This week’s walk, courtesy of Allan Friswell at www.walkingbritain.co.uk is a route full of breathtaking scenery, taking in not only Stoodley Pike but Withens Clough reservoir, and following the Pennine Bridleway, the Pennine Way and the Calderdale Way.
The start is the car park at Lobb Mill (grid ref. SD955246) on the A6033 Todmorden to Hebden Bridge road.
The start can also be reached by buses and trains, although the latter would add just under 3 miles (5 km) to the length of the walk.
After parking cross the road and walk towards Todmorden, passing the great arches of the railway viaduct.
Turn left along Haugh Road. Cross the canal, heading steeply uphill. At the end of the terrace of houses, climb the steps and go through the gate.
The path now zigzags steeply, affording a fine view of the canal and the railway arches. Cross the stile, turn right and continue uphill.
Over a second stile and follow the right hand side of the field. The “path” is clearly rarely walked and is obscured by grass. Watch your ankles.
After the next stile, keep ahead to the stile in the corner (SD955240). Keep to the left of the next field, negotiate the gap in the wall and make for the stile ahead.
The obvious track now goes downhill meeting the tarmacked road at Mankinholes Bank. Descend this into Mankinholes village.
As you walk through this hamlet you pass the Old Sunday School on your left.
Turn left along the signed Pennine Bridleway, also called London Road, which you follow for a good while ascending very slightly until you meet the sign for the Pennine Way (grid ref. SD980247), climbing to your right.
Follow this steeply uphill, turn right at the next stile, negotiate the squeeze stile and climb to the monument.
The site on Stoodley Pike (which is the name of the hill rather than the monument) was probably used for Bronze Age burials, since bones were found when excavating for the first circular tower.
This was built in 1815 entirely by public subscription, to celebrate the peace at the end of the Napoleonic war.
Unfortunately, it collapsed in 1854 following a lightning strike on the day the Russian ambassador left London before the Crimean War.
The present monument, 120 feet high and 1310 feet above sea level, was built in 1856 to celebrate the end of the Crimean War, and a lightning conductor now ensures the monument will not suffer further harm.
You can climb up the inner spiral staircase counting 39 steps in the dark to get a great view.
Stoodley Pike may also have been a beacon site. A beacon was temporarily put up and lit on 19th July 1988 to commemorate the great chain of beacons 400 years earlier, when the Spanish Armada was sighted off the southern coast.
Once you have had your fill of the splendid views (Heptonstall Church, resting place of the poet Sylvia Plath, can be seen in the far distance to the NE), retrace your steps to the stiles but then keep ahead, crossing often boggy ground, making for the stile which takes you into the obvious stand of conifers (grid ref. SD979242).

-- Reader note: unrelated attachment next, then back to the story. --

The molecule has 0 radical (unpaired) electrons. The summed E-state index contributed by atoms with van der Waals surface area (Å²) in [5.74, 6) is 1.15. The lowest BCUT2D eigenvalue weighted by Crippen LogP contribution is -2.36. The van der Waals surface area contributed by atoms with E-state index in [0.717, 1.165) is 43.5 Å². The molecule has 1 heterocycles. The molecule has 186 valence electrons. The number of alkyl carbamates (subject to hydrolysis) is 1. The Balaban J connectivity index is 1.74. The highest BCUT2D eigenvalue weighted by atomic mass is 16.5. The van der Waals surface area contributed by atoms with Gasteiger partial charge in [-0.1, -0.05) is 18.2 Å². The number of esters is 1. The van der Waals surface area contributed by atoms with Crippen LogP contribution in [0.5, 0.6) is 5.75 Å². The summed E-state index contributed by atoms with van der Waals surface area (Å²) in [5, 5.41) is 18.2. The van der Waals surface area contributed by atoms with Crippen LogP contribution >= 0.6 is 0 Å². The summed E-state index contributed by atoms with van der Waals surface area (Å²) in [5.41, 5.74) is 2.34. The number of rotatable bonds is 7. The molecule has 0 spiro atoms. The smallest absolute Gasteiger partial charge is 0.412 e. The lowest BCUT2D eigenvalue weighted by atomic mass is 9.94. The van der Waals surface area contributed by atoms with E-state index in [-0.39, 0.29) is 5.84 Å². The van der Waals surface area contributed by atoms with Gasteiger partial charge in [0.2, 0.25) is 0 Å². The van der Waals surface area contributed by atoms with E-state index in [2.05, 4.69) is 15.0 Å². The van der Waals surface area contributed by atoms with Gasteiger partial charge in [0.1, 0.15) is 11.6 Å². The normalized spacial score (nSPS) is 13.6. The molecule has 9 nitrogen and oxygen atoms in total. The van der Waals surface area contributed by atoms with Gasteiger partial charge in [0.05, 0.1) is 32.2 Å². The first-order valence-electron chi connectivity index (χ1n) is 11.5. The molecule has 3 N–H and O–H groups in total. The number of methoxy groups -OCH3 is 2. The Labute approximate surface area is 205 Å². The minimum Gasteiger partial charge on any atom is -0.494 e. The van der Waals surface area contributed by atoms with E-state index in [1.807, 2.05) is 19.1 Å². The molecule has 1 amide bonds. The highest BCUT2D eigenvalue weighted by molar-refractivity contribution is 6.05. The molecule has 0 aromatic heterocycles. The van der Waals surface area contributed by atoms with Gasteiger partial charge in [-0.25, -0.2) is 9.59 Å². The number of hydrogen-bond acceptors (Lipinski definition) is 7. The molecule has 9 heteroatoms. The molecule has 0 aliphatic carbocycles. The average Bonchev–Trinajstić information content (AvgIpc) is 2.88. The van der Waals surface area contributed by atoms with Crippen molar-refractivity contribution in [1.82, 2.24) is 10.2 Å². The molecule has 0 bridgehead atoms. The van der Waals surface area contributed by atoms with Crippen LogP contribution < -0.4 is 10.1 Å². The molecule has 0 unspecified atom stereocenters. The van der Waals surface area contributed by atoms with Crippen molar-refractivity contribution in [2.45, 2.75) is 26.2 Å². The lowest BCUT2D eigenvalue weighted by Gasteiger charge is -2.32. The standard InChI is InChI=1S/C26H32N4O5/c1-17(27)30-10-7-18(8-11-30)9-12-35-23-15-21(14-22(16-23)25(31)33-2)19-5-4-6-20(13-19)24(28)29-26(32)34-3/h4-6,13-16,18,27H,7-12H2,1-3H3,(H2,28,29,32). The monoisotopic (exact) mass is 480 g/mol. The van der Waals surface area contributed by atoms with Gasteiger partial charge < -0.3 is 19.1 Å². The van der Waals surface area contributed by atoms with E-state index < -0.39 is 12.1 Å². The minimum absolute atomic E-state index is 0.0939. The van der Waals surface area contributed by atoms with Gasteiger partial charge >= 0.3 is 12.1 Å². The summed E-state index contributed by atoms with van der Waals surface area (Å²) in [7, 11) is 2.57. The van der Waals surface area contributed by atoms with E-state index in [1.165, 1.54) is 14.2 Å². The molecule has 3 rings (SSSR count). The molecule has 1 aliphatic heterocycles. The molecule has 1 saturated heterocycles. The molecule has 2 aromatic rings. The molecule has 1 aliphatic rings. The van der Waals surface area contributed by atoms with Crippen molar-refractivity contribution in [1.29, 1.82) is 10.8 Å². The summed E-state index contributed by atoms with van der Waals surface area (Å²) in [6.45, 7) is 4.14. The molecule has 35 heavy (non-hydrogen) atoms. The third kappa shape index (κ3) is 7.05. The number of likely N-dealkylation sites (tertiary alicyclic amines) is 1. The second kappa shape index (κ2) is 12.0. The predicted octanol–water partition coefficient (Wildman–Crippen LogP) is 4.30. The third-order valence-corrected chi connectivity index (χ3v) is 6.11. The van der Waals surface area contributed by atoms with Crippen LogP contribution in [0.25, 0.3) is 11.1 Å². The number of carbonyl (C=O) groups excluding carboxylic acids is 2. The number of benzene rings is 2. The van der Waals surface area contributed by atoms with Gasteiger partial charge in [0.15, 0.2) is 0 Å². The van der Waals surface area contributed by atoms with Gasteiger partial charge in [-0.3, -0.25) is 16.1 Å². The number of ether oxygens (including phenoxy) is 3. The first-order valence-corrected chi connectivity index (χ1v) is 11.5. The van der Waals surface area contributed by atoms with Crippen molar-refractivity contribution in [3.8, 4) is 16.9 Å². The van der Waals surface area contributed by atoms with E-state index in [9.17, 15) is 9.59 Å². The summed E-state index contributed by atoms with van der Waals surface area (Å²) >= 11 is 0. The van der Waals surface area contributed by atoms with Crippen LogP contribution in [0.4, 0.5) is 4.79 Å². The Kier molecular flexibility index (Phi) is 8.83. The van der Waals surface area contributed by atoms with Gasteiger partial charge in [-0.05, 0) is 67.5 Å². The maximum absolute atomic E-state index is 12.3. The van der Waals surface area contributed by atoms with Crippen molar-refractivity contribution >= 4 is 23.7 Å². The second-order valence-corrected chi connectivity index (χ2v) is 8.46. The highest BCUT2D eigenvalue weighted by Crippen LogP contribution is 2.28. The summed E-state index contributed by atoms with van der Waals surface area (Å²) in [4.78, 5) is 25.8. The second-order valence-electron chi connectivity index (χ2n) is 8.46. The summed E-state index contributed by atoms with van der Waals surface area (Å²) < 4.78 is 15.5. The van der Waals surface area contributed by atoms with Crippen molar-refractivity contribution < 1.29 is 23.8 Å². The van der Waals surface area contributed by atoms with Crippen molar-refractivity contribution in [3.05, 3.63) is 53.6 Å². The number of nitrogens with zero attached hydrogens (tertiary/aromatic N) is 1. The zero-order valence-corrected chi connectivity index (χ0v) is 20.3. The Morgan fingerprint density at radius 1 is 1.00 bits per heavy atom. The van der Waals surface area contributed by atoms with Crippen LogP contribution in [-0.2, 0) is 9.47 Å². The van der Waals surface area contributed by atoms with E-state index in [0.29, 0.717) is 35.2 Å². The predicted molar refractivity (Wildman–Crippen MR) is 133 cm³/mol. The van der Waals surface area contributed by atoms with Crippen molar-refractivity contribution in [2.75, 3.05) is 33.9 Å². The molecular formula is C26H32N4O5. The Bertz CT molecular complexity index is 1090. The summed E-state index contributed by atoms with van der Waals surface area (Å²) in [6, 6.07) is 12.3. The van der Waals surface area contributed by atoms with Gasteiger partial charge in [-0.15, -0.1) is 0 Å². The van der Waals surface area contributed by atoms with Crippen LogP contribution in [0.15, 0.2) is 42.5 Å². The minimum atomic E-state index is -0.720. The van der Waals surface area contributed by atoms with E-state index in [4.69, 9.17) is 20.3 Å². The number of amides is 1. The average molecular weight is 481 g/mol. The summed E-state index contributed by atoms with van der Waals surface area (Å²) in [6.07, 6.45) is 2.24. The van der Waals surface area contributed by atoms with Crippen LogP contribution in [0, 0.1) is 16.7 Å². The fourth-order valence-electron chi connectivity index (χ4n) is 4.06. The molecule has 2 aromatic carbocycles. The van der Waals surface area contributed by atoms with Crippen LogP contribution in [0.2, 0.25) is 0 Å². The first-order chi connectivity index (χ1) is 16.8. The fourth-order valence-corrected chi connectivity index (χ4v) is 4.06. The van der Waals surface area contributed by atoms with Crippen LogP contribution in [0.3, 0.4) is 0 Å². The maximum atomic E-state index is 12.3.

Walk through these. You arrive at a sign post indicating a Permissive Path (grid ref. SD990240).
Go over the stile and walk along the walled green lane, turning right at its end. The path soon veers to the right at grid ref. SD999241.
After 50 yards cross the stile on the left, and go downhill through the field, keeping the wall on your right.
Cross the very awkward stile, turn right down the lane which will lead you to the reservoir, passing the hideous disused blockhouse of Yorkshire Water, passing through a gate and coming to the reservoir.
A good place for lunch.
Now cross the dam, turn right at the end and follow the path round with the water on your right. You will finally come to a gate where you turn left along a pretty obvious green path, keeping the wall to your left.
The path soon veers right but remains reasonably clear and you will soon come across a much more obvious track, which you follow uphill.
The track soon swings left but you maintain your line uphill past a waymarker post, over a low wall, now following the stone foundations of an old wall - again, watch your footing. At the hilltop you reach the signed Calderdale Way at grid ref. SD971229. Follow this uphill.
At grid ref. SD962230 you come to the “Te Deum” stone. The full inscription on its side is “Te Deum Laudamus” - and it was past here that coffins were carried to the church from the now long drowned settlements in Withens Clough.
The path ahead is obvious, but four tall marker stones make it even clearer. Soon the path becomes paved, a causeway in fact, a former packhorse route presumably to the Withens settlement, and it starts to descend more steeply.
It crosses the Pennine Way at Withens Gate (grid ref. SD967231). Keep going downhill, admiring the way the worn stones have kept in place all these many years.
A gate leads to a walled green lane which comes to a wide tarmacked road. Walk left downhill, passing the remains of the Three-tier Watermill, now the Lumbutts Centre.
Here two dams fed three water wheels, one below the other in the tower of Lumbutts Mill. Together they generated 54 horse power.
The tower is still there, together with its spiral staircase, but the mill and the wheels have gone. Just after this take the short steep bridleway on the right up to the Top Brink pub at the top.
Turn left and passing Brink Top Cottage follow the setted path which remains obvious as you soon pass what five years ago was a waste disposal site and which is now grassed and treed over with only the little iron chimneys releasing the methane gas revealing the site’s past.
The path continues downhill, and soon comes to the canal bridge at grid ref. SD951244 which you cross and then descend extremely steep steps to the towpath.
Keeping the canal on your right walk to the next bridge and lock where you leave the path (grid ref. SD953246).
Cross the main road, (recognise those arches?), turn right and head back the short distance to the car park.